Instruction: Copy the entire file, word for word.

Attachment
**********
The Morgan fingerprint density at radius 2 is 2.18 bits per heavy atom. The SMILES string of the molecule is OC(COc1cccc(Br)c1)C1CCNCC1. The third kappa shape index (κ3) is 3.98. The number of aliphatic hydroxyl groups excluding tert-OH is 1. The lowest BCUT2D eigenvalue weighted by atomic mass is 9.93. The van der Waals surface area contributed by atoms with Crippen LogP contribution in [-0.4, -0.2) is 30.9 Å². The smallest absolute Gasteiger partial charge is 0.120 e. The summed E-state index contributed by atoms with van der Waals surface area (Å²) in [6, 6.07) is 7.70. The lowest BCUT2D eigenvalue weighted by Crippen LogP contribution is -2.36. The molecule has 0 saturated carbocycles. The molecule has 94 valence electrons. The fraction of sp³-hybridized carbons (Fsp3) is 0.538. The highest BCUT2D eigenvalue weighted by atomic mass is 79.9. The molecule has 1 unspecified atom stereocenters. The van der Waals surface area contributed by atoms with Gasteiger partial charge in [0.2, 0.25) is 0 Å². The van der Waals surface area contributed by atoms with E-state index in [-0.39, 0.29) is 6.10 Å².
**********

The Morgan fingerprint density at radius 2 is 2.18 bits per heavy atom. The SMILES string of the molecule is OC(COc1cccc(Br)c1)C1CCNCC1. The third kappa shape index (κ3) is 3.98. The number of aliphatic hydroxyl groups excluding tert-OH is 1. The lowest BCUT2D eigenvalue weighted by atomic mass is 9.93. The van der Waals surface area contributed by atoms with Crippen LogP contribution in [-0.4, -0.2) is 30.9 Å². The smallest absolute Gasteiger partial charge is 0.120 e. The summed E-state index contributed by atoms with van der Waals surface area (Å²) in [6, 6.07) is 7.70. The lowest BCUT2D eigenvalue weighted by Crippen LogP contribution is -2.36. The molecule has 0 saturated carbocycles. The molecule has 94 valence electrons. The fraction of sp³-hybridized carbons (Fsp3) is 0.538. The highest BCUT2D eigenvalue weighted by atomic mass is 79.9. The molecule has 1 unspecified atom stereocenters. The van der Waals surface area contributed by atoms with Gasteiger partial charge in [0.2, 0.25) is 0 Å². The van der Waals surface area contributed by atoms with E-state index in [-0.39, 0.29) is 6.10 Å².